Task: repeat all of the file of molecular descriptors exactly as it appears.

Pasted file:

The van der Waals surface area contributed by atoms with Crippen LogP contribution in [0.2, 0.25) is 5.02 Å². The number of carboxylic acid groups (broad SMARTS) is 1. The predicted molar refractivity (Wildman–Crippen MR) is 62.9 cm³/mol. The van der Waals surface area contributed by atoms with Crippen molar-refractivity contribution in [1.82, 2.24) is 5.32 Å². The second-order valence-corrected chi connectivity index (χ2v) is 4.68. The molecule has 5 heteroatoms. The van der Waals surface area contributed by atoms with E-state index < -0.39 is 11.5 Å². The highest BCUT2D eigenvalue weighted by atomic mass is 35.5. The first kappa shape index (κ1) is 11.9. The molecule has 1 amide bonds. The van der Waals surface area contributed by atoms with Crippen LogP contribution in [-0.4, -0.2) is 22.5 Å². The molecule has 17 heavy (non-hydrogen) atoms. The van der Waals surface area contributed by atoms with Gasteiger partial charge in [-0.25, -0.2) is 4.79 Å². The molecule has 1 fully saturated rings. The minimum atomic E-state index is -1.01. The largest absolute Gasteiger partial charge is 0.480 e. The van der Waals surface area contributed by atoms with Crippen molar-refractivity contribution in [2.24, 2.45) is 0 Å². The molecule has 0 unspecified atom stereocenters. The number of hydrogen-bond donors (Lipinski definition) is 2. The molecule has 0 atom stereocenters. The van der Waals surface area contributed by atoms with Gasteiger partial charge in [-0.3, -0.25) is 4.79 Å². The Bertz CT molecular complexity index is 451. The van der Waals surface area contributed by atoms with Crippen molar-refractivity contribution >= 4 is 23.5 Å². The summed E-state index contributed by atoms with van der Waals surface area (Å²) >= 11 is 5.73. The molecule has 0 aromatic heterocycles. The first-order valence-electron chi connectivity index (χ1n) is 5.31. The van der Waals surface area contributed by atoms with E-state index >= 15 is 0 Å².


The van der Waals surface area contributed by atoms with Crippen LogP contribution in [0.2, 0.25) is 5.02 Å². The number of carboxylic acid groups (broad SMARTS) is 1. The predicted molar refractivity (Wildman–Crippen MR) is 62.9 cm³/mol. The van der Waals surface area contributed by atoms with Crippen molar-refractivity contribution in [1.82, 2.24) is 5.32 Å². The second-order valence-corrected chi connectivity index (χ2v) is 4.68. The molecule has 5 heteroatoms. The van der Waals surface area contributed by atoms with E-state index < -0.39 is 11.5 Å². The highest BCUT2D eigenvalue weighted by atomic mass is 35.5. The first kappa shape index (κ1) is 11.9. The molecule has 1 amide bonds. The van der Waals surface area contributed by atoms with Crippen LogP contribution in [-0.4, -0.2) is 22.5 Å². The molecule has 17 heavy (non-hydrogen) atoms. The van der Waals surface area contributed by atoms with Gasteiger partial charge in [-0.25, -0.2) is 4.79 Å². The molecule has 1 fully saturated rings. The minimum atomic E-state index is -1.01. The largest absolute Gasteiger partial charge is 0.480 e. The van der Waals surface area contributed by atoms with Crippen molar-refractivity contribution in [2.24, 2.45) is 0 Å². The molecule has 0 unspecified atom stereocenters. The number of hydrogen-bond donors (Lipinski definition) is 2. The molecule has 0 atom stereocenters. The van der Waals surface area contributed by atoms with Gasteiger partial charge in [-0.3, -0.25) is 4.79 Å². The Bertz CT molecular complexity index is 451. The van der Waals surface area contributed by atoms with Crippen molar-refractivity contribution >= 4 is 23.5 Å². The summed E-state index contributed by atoms with van der Waals surface area (Å²) >= 11 is 5.73. The molecule has 0 aromatic heterocycles. The first-order valence-electron chi connectivity index (χ1n) is 5.31. The van der Waals surface area contributed by atoms with E-state index >= 15 is 0 Å².